Recharge challenges the party status of certain landowners that it believes failed to demonstrate that the granting of the LCRA permits may cause actual and imminent injury to their legally protected rights, Like the General Manager, Recharge contends that certain landowners have not established that they have a registered or permitted well near the proposed LCRA wellfield that is completed or authorized to be completed in the Simsboro formation. In addition to the landowners that the General Manager objects to, Recharge also objects to the party status of Michael MacLeod, Marshall and Peggy Hilbum, and JC Jensen.2 Recharge also objects to the party status of Kermit Heaton, John Watson, Suzanne Ragan, and Roger P. Fuller.3 Recharge also objects to the party status of Michael and Tammie Hagerud, Philip and Deborah Alley, Steve and Suzannah Amable, Arthur Norman Aronsen, III, Hollie Denton, Claire and Michael Wunderlin, Kathnln Rogers, Larry and Irene Campbell, Newton and Fran Ellis, Roger Fleming, John Ricke, Jr., Lewis Sharpe, III, Catherine and Charles White, IV, Dave Teuscher, Dr. Christian and Bette Abee, and Richard Martinez.4 Recharge also objects to the party status of Elvis and Roxanne Hernandez.5 Additionally, Recharge objects to the party status of Philip Cook.6 Recharge further objects to the party status of the Pines and Prairies Land Trust c/o Melanie Pavlas (the Trust) and Circle D Civic Association c/o Jeannie Jessup (the HOA).7 Finally, Recharge objects to the party status of Aqua and Elgin.8 2 Recharge asserts that these individuals do not have wells or, if they plan to drill a well, they have not indicated which aquifer their potential well Will produce from.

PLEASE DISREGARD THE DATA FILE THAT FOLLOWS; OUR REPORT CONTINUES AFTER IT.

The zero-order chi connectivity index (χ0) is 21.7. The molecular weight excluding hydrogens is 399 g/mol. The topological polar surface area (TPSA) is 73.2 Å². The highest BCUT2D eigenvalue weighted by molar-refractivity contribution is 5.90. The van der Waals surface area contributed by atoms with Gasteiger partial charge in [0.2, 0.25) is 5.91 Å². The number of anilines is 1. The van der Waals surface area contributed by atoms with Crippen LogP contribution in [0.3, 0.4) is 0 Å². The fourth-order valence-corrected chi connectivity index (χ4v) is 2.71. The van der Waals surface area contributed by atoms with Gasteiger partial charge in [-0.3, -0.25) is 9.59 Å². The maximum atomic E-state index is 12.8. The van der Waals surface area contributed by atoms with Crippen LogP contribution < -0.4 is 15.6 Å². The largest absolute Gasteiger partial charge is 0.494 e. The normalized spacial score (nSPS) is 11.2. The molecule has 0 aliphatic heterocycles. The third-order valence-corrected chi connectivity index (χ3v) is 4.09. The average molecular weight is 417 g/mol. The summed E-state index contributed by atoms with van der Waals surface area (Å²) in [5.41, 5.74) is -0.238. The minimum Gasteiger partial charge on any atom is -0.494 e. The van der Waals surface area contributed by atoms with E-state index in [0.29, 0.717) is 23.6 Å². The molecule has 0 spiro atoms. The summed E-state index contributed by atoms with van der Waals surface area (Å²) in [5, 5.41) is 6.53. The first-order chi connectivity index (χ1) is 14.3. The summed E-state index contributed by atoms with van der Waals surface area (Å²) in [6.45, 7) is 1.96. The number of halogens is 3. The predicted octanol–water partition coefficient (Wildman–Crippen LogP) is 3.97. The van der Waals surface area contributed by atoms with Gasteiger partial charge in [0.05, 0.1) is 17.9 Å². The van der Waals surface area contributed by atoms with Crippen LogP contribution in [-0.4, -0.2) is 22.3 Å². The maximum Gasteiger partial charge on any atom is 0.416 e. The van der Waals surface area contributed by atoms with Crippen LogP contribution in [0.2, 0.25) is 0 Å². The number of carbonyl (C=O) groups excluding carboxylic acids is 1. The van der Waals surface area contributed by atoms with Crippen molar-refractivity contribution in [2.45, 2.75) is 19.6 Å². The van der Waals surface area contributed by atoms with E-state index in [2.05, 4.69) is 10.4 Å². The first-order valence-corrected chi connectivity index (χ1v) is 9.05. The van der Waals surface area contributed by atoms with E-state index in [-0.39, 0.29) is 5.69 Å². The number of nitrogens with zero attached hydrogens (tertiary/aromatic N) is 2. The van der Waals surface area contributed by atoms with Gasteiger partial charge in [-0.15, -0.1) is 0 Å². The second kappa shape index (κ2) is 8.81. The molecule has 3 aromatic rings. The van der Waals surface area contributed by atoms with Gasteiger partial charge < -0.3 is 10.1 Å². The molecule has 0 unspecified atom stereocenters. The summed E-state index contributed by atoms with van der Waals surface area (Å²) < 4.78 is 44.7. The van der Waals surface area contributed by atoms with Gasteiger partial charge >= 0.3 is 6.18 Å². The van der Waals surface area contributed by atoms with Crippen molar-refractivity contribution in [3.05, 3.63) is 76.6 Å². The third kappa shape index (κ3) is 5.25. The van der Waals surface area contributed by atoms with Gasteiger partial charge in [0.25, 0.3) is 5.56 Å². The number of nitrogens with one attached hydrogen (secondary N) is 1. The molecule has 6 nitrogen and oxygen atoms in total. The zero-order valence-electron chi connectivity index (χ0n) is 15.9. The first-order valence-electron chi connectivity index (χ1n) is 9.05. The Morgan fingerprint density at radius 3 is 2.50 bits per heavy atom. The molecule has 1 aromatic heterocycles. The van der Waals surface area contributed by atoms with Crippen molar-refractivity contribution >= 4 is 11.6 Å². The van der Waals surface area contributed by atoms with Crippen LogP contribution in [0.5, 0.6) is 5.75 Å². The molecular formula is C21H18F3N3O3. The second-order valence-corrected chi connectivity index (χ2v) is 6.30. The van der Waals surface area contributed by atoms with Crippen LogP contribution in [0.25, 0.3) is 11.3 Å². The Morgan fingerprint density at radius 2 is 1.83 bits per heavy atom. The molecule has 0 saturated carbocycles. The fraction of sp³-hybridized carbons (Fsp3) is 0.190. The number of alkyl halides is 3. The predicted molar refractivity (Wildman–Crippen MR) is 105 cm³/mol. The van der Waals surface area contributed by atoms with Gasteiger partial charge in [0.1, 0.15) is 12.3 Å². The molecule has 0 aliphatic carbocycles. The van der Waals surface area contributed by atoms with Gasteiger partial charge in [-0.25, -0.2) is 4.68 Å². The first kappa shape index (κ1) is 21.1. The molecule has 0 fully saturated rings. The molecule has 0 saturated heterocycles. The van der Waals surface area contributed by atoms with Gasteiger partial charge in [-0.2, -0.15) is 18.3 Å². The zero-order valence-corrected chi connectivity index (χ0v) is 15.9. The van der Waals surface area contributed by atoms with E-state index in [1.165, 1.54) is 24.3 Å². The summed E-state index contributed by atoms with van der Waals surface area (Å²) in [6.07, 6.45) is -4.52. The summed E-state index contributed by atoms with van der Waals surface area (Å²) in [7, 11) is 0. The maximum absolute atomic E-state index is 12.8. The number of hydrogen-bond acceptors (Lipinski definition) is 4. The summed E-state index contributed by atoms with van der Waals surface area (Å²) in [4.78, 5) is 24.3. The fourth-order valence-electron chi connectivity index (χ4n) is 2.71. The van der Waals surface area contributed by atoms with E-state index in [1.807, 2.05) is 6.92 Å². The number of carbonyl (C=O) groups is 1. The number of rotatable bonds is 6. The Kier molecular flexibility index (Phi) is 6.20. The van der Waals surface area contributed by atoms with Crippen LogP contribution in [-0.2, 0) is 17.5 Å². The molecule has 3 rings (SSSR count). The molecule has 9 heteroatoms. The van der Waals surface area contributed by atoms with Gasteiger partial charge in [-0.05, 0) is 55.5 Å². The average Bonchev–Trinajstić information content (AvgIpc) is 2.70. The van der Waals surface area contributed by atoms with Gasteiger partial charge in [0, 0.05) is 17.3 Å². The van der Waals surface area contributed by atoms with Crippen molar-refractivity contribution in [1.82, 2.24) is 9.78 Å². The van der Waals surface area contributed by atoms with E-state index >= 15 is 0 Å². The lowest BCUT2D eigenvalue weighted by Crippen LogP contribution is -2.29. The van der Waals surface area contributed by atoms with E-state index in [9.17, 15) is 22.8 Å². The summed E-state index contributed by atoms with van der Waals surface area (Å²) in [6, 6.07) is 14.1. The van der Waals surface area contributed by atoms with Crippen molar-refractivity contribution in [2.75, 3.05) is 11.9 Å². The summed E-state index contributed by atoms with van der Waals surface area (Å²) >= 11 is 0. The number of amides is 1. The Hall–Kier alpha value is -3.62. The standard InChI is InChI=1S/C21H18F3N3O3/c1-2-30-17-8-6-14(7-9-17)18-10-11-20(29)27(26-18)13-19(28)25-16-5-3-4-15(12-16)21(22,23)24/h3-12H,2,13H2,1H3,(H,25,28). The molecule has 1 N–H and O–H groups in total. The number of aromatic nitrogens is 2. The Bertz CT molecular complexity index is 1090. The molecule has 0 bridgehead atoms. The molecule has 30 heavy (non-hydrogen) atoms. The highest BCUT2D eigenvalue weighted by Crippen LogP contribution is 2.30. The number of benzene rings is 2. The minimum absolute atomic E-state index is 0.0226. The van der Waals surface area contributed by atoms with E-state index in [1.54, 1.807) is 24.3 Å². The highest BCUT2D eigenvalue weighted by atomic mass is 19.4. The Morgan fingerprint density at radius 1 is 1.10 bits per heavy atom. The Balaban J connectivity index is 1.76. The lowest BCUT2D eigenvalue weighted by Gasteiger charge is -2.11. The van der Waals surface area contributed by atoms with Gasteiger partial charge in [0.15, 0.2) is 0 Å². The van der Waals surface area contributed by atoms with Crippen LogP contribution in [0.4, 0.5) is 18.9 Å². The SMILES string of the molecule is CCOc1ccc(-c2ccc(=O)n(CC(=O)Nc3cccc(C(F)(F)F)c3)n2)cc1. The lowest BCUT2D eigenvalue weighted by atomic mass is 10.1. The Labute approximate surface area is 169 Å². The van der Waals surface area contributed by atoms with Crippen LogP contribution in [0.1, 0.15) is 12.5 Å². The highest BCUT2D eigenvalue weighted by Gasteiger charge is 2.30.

Footnote 1 Application of End 012., LP. for Well Registration, Operating Permits, and Transfer Permits, SOAH Docket No 9527135210 (Sept. 25, 2013) (OrderNo. 3), SOAH DOCKET NO. 95271970705 ORDER NO. 5
2 Recharge asserts that these indivrduals do not have wells or, if they plan to drill a well, they have not indicated
which aquifer their potential well Will produce from.
3 Recharge asserts that these individuals have wells on their property but their wells draw from the Queen City aquifer;
therefore, LCRA’s wells Will not likely cause a drawdovm at their wells.
" Recharge contends that these individuals have not shown that their wells are in the Simsboro formation Recharge
maintains that an assertion that aquifers are connected is too tenuous to show that any drawdown in other aquifers will
5 Recharge claims that the mere assertion by Elvis and Roxanne Hemandez that the Calvert Bluff aquifer and the
Simsboro aquifer are interconnected is too speculative to show standing
6 Recharge argues that Mr. Cook’s wells are fifteen miles away from the LCRA well field and will likely experience
7 Recharge contends that the Trust has not established that its wells are in the Simsboro aquifer. Recharge asserts
that the HOA has not shown that any drawdown will have an impact on the HOA’s lake
3 Recharge claims that Aqua and Elgin have not shown that their wells are in the Simsboro aquifer and the impact
of the drawdown on their wells
The mandatory standing test is set out in section 36.415(b)(2) of the Texas Water Code. This test, which embodies constitutional standing principles, requires that groundwater districts to limit participants in hearings on well permits to those who have standing to participate, requiring the district to:
"[L]imit participation in a hearing on a contested application to persons who have a personal justiciable interest related to a legal right, duty, privilege, power, or economic interest that is within a district's regulatory authority and affected by a permit or permit amendment application, not including persons who have an interest common to members of the public." 9